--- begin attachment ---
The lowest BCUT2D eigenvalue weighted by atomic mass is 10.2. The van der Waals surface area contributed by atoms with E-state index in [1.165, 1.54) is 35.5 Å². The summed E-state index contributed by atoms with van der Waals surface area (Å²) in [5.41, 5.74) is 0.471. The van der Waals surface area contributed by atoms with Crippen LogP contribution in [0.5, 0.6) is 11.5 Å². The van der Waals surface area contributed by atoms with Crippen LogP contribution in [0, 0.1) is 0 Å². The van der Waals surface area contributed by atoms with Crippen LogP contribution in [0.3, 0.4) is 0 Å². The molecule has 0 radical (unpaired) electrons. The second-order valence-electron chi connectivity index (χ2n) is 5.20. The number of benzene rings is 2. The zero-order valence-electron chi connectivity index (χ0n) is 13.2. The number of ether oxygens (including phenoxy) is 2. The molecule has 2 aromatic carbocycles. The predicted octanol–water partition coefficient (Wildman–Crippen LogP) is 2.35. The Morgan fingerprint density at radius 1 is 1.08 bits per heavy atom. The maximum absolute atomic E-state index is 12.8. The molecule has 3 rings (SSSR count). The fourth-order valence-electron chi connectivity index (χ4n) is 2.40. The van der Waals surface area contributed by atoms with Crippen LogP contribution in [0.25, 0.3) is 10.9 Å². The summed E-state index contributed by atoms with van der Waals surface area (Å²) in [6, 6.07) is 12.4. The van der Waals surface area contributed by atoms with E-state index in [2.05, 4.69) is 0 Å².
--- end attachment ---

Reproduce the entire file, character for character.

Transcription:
The lowest BCUT2D eigenvalue weighted by atomic mass is 10.2. The van der Waals surface area contributed by atoms with E-state index in [1.165, 1.54) is 35.5 Å². The summed E-state index contributed by atoms with van der Waals surface area (Å²) in [5.41, 5.74) is 0.471. The van der Waals surface area contributed by atoms with Crippen LogP contribution in [0.5, 0.6) is 11.5 Å². The van der Waals surface area contributed by atoms with Crippen LogP contribution in [0, 0.1) is 0 Å². The van der Waals surface area contributed by atoms with Crippen LogP contribution in [0.3, 0.4) is 0 Å². The molecule has 0 radical (unpaired) electrons. The second-order valence-electron chi connectivity index (χ2n) is 5.20. The number of benzene rings is 2. The zero-order valence-electron chi connectivity index (χ0n) is 13.2. The number of ether oxygens (including phenoxy) is 2. The molecule has 2 aromatic carbocycles. The predicted octanol–water partition coefficient (Wildman–Crippen LogP) is 2.35. The Morgan fingerprint density at radius 1 is 1.08 bits per heavy atom. The maximum absolute atomic E-state index is 12.8. The molecule has 3 rings (SSSR count). The fourth-order valence-electron chi connectivity index (χ4n) is 2.40. The van der Waals surface area contributed by atoms with Crippen LogP contribution in [0.25, 0.3) is 10.9 Å². The summed E-state index contributed by atoms with van der Waals surface area (Å²) in [6, 6.07) is 12.4. The van der Waals surface area contributed by atoms with E-state index in [2.05, 4.69) is 0 Å².